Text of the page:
This week, Vulture will be publishing our critics’ year-end lists. Monday we ran TV and movies. Tuesday covered albums, songs, and books. Today, look for theater, art, and classical performances.
1. Written on Skin
Leave it to the Mostly Mozart Festival to sneak the year’s boldest musical stroke into the space left by that word mostly. George Benjamin’s 2012 opera is distantly Mozartian in the precision of its craft and the way the score elaborates the characters’ emotional logic. That justified a quick summer run — one of perfectionist bravado, stunningly performed. With one foot in a medieval tale and the other in the present, it celebrates and warns against the scorching power of creative work and the destructive power of talent. A wealthy boor with a bored wife makes the mistake of hiring a cultivated young man to do what he cannot: write and illustrate a book. The result is a domestic boil of lust, envy, and hate. At the same time, the production pointed up the chasms in our operatic terrain. We have no natural habitat for works too specialized for the Met and too daunting for pebble-size companies.
2. National Sawdust’s opening night
A campfire clearing, a huge stadium — each shapes its music, and embodies a genre’s idea of itself. That’s why this high-tech hall in an old factory is a big deal. It brings composers and musicians to a purpose-built spot where they can swap fantasies and help each other out — a safe space for fearless music.
Despite James Levine’s love for Alban Berg’s Lulu, it has been a sporadic presence at the Metropolitan Opera. It’s not clear what’s scarier: the creeping nihilism, the body count, or the 12-tone score. Levine had to sit out this new production, but Marlis Petersen’s performance and William Kentridge’s hyperactive images powerfully argued for its quick return.
4. Joan of Arc at the Stake
Under Alan Gilbert, the New York Philharmonic became an indispensable provider of music drama. Arthur Honegger’s oratorio-with-dialogue may not quite be an opera, but Côme de Bellescize staged it as a full-scale theater event, complete with Play-Doh-colored costumes and Marion Cotillard.
5. Rachmaninoff Piano Concertos
The lanky young Russian pianist Daniil Trifonov has the competition wins, the wiry fingers, and the repertoire to pass as an old-style virtuoso. He headlined the Philharmonic’s Rachmaninoff festival, but listeners expecting to be strafed with notes were in for a surprise. Trifonov teased out the undercurrents of sensitivity beneath the showy swells.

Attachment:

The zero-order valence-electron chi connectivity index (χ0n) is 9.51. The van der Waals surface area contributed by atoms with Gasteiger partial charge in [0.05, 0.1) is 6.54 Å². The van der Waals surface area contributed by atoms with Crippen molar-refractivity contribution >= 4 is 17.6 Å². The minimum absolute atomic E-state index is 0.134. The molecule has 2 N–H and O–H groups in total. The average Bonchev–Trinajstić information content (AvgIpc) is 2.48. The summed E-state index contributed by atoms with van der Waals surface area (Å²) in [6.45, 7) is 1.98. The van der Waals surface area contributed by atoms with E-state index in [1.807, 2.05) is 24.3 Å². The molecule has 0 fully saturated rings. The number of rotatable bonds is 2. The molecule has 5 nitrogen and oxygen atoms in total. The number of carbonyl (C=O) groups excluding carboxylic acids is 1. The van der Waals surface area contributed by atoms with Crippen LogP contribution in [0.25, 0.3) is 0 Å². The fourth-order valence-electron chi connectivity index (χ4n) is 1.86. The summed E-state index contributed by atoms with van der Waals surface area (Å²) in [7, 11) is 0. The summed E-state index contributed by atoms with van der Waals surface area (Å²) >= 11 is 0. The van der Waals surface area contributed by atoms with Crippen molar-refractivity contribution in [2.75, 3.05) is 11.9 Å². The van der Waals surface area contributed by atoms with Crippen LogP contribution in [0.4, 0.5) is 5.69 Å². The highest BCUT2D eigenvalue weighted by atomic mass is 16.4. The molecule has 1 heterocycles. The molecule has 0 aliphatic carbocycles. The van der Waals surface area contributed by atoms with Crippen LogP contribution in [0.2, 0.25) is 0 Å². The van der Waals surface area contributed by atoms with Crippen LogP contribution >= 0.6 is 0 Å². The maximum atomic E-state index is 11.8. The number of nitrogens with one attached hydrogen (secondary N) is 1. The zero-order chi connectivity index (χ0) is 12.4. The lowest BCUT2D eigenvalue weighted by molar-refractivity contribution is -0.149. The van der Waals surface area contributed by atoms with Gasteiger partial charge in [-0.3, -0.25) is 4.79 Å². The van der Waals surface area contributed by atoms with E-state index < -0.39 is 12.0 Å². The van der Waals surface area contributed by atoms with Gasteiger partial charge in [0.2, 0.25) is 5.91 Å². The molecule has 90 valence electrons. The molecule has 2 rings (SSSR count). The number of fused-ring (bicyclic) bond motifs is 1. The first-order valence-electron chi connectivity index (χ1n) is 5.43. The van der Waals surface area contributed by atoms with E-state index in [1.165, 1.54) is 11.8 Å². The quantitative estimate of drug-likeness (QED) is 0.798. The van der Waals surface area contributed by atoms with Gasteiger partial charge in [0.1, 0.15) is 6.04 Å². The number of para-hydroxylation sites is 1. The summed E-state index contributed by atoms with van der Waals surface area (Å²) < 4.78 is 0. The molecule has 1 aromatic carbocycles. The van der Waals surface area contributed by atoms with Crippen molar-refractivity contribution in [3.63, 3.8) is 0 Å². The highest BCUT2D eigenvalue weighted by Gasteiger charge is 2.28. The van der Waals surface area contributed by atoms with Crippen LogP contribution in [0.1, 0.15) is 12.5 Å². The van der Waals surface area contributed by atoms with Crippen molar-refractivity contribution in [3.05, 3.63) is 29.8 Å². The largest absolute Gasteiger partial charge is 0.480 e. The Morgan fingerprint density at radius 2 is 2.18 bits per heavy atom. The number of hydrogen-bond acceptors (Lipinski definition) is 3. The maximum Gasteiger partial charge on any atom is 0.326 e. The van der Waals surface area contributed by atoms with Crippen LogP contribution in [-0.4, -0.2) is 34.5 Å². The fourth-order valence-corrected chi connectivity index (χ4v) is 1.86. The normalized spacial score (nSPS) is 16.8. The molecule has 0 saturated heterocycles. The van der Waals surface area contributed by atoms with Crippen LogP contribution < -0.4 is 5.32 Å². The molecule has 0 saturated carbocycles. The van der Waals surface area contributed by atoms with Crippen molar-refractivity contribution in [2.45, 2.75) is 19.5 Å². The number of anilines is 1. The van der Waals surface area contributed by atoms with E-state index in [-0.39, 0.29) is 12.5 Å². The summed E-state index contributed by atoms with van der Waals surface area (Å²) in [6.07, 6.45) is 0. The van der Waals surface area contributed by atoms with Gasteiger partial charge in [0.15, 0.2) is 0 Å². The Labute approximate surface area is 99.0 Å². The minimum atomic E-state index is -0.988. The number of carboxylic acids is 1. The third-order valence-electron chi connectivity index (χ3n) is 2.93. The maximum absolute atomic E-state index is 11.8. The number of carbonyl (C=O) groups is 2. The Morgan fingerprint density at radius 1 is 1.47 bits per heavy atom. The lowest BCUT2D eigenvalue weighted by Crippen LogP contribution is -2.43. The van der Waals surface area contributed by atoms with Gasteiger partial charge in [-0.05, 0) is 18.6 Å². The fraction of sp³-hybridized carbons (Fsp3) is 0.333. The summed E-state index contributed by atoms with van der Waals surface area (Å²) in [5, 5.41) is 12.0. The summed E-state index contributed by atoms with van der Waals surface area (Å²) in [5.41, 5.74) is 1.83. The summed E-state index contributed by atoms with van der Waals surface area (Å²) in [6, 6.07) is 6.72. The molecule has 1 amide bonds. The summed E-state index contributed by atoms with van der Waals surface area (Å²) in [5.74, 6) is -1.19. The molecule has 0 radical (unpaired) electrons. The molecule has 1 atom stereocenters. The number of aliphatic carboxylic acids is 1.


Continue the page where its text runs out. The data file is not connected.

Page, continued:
6. Il Trovatore
A baritone gets used to supporting roles — unless he’s Dmitri Hvorostovsky, whose singing can alter the circuitry of an opera so that all the current runs through him. He had to take a break from treatment for a brain tumor to sing Count di Luna, but he didn’t need an audience’s indulgence or the extra drama; he needed only to sing as though it mattered, which it did.
7. Anywhere in Time: A Conlon Nancarrow Festival
At the Whitney Museum’s tribute to this oddball genius of a composer, a player piano inanimately produced some of the most vital American music of the 20th century. There were concerts, too, but those explosively complex hand-punched rolls best captured his spirit: He never trusted human fingers to play what he had in his relentlessly idiosyncratic mind.
8. Susanna Mälkki
Finland turns out a disproportionate number of gifted musicians, including two theoretically splendid options to succeed Gilbert at the Philharmonic in 2017. One is the overbooked Esa-Pekka Salonen. The other is Mälkki, who, by the time she made her Philharmonic debut in a limpid performance of Brahms’s First Piano Concerto with Kirill Gerstein, was already committed to another job. Who else ya got, Finland?
9. Mark Padmore sings Schubert
With a voice like an Alpine stream and an equally bracing intellect, Padmore sang Schubert’s three major song cycles — Die Schöne Müllerin, Schwanengesang, and Winterreise — at Lincoln Center’s White Light festival. There wasn’t much room for spontaneity: Each breath was weighed, each syllable polished. But the miracle of Schubert’s songs is that the passion and craftsmanship intensify each other.
Experiencing Zhang Huan’s production of Handel’s opera at BAM was a little like listening to the soundtrack of one movie while watching another — a Baroque tangle of impossible love between gods and mortals laid over a spectacle of non sequiturs (sumo wrestlers, an ancient temple rebuilt onstage). It all worked, fueled less by logic than by sublime nonsense.
*This article appears in the December 14, 2015 issue of New York Magazine.